"Sears Axes Ad Budget As Sales Slide" is the latest Crain's article.  Revenues have been falling at Sears ever since Mr. Ed Lampert took control of the venerable Chicago retailer.  His initial actions were to cut costs in order to prop up profits.  Which worked for about 8 quarters.  But then the impact of cost cutting cracked back like a bullwhip, shredding profits.  Mr. Lampert reacted by further cutting costs to "bring them in line with sales."  And the whirlpool started.  Cut costs, revenue falls, cut costs, revenue falls, cut costs……  And now he largely blames the recession for Sears poor performance.  As if his Lock-in, and that of the management, to old approaches had nothing to do with the dismal results now at Sears.

There are those who think these actions are smart, to bring costs "in alignment with retail trends" as Morningstar put it.  But reality is Sears is now in the Whirlpool of failure.  Looking at the lifecycle, they've gone past the point of no return – out of the Swamp of slow growth – and into the last stage -  failure.  The stores would be closed and sold to other retailers, except there's a dearth of retail buyers out there these days.  Thus shareholders are stuck with underperforming real estate, constantly declining revenues and falling cash flow. 

Not all retailers are seeing declining revenues Bloomberg.com reported today "Apple May Be Highest Grossing Fifth Avenue Retailer."  While Sears and others are watching sales go down, Apple's retail store revenues rose 2.5% this year – and it's Fifth Avenue store has seen traffic increase 22% this last quarter.  In a town where tourists often put an emphasis on shopping, they used to ask locals how to find Bloomingdales or Saks.  Now they want to know where to find the Apple store. 

Markets shift.  When they do, you have to change your Success Formula or your results decline.  When customers change their behavior, you have to change as well or your sales and profits go down.  But most leaders react to market shifts by trying to do the same thing they've always done, only faster, better and cheaper.  Oops.  That only leaves you chasing your tail – just like Sears.  You keep working harder and harder but results don't improve.  Then eventually something happens that throws you into bankruptcy, or an acquisition for your assets, and it's "game over."   Meanwhile, all the time you're watching returns shrink shareholders watch value decline, employees grow disgruntled as you whittle away bonuses, benefits, pay and jobs, and vendors grow tired of the impossible negotiations for lower costs while waiting to get paid on strung-out terms.  Nobody is having a good time.  Just go ask the folks at Sears.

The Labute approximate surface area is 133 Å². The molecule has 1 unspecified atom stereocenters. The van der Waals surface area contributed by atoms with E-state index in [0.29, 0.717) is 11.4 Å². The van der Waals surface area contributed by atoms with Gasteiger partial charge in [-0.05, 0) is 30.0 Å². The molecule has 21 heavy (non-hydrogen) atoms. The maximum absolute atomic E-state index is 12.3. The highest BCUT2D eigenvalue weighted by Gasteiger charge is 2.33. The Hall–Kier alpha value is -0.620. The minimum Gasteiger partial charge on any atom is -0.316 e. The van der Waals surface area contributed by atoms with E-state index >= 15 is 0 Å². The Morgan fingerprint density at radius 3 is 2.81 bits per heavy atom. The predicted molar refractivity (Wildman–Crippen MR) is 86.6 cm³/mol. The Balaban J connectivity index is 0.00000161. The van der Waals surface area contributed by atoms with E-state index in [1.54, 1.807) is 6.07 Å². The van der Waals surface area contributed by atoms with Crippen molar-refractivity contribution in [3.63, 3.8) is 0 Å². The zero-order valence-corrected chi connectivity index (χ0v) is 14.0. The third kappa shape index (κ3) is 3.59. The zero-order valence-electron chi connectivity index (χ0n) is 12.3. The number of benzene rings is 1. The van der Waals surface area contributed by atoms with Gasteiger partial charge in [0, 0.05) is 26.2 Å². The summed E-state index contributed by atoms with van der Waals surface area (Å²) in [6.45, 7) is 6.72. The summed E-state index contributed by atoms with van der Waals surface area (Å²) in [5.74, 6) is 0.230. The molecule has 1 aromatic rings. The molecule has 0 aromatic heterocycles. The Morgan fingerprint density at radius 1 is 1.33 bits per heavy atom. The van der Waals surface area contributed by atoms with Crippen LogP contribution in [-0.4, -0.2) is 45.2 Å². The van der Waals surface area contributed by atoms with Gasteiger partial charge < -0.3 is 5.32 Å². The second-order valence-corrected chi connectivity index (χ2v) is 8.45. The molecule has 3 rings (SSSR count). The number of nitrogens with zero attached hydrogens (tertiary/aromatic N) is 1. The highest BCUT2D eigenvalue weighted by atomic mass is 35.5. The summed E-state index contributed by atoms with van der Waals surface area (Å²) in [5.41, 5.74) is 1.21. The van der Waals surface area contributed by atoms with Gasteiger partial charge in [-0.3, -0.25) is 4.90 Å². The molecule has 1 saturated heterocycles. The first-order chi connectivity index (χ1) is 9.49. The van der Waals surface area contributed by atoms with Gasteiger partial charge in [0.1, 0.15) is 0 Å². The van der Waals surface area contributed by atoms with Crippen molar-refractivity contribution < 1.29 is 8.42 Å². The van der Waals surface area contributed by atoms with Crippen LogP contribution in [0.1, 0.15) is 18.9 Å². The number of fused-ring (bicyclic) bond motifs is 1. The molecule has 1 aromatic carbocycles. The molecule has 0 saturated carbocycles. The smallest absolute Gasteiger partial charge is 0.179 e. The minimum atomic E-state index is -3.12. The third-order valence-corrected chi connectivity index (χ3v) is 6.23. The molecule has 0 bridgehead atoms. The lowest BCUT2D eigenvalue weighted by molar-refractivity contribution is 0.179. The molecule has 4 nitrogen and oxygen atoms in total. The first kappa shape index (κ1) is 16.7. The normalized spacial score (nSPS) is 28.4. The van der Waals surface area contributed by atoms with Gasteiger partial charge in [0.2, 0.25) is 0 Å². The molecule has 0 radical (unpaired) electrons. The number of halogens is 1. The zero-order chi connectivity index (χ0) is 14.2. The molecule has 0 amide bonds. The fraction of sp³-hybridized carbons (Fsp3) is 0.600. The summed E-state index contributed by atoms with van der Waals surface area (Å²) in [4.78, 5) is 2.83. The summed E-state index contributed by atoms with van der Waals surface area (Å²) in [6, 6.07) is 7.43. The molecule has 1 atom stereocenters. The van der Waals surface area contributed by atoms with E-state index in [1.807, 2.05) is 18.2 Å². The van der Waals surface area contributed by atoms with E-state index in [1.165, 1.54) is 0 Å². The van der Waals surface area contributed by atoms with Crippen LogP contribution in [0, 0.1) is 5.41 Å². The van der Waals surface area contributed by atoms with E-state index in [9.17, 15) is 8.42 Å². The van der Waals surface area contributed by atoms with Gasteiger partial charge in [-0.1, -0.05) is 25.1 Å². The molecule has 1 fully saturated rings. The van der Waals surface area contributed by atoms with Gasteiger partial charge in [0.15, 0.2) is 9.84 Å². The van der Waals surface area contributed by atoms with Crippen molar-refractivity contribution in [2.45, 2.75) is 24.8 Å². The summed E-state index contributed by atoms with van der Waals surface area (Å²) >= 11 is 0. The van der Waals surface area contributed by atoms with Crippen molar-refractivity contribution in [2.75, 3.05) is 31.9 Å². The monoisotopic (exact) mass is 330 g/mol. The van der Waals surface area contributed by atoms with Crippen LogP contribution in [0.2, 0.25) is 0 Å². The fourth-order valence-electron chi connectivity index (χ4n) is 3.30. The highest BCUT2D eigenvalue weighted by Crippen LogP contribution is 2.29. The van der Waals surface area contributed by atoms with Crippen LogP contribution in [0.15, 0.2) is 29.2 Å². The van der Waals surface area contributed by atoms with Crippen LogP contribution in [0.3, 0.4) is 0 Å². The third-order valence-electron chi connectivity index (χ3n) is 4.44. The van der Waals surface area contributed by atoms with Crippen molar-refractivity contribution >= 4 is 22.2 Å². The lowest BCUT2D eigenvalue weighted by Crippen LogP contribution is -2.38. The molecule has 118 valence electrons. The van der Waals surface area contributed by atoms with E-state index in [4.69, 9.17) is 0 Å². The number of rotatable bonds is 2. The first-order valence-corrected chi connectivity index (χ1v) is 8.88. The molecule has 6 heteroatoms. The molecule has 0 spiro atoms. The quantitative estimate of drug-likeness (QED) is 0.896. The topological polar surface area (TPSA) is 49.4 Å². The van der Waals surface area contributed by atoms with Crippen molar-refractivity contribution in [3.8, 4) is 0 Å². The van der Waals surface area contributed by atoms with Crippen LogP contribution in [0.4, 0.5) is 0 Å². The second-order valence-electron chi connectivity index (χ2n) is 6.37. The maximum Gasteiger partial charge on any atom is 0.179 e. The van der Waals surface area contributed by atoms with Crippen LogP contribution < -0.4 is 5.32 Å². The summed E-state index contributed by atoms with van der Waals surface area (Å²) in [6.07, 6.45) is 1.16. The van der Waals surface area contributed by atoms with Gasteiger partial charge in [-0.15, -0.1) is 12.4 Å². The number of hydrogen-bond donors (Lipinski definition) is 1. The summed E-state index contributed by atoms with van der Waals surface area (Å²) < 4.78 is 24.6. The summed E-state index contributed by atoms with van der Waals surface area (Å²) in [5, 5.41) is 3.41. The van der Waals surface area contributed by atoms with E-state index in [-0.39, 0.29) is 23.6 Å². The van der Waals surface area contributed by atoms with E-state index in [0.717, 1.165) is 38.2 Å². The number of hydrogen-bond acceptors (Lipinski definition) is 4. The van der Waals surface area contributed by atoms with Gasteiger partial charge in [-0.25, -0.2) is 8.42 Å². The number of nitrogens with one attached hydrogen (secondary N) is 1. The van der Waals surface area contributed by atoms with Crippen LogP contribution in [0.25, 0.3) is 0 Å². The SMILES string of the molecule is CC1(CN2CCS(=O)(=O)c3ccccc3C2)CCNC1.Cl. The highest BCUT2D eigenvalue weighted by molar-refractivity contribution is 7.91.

But there are always businesses that catch the market shift and use it to propel their growth.  Like Apple.  Once a niche and low-profit computer manufacturer, they've turned into a producer of music players, music distributor and mobile phone supplier as well as computer manufacturer.  And when everyone would have said that retail is a terrible investment, they've turned into a surprisingly successful retailer as well.  Appple keeps throwing itself back into the Rapids of growth, rather than slipping into the Swamp of stagnation and Whirlpool of failure.

Apple keeps going toward the market shifts.  Apple's CEO (and increasingly other executives) Disrupts the company's Success Formula, always challenging the company to do new things. And White Space is constantly created where permission is given to operate outside old Lock-ins and resources are provided for the opportunity to grow.  Apple could have done a half-hearted job of retailing, trying to act like Best Buy or Nike with its stores and merchandise, or only funding stores in suburban malls instead of tier 1 retail space on the very best (and most expensive) retail avenues.

The next time you're asking yourself "when will this recession end?" think about Sears and Apple.  If  your business acts like Sears your recession won't be anytime soon.  If you keep doing more of the same, cutting costs and hoping to hold on for a recovery, your doing nothing to end the recession and it's unlikely you'll find much improvement in your business.  But if you develop scenarios about the future which allow you to attack competitors, using Disruptions to change your approach and the market, then using White Space to develop new solutions you can bring this recession to an end sooner than you think.  People in your business will have chances to grow, and so will your revenues and profits. 

For more about how we set ourselves up for failure, and how to avoid the traps download the free ebook The Fall of GM:  What Went Wrong and How To Avoid Its Mistakes.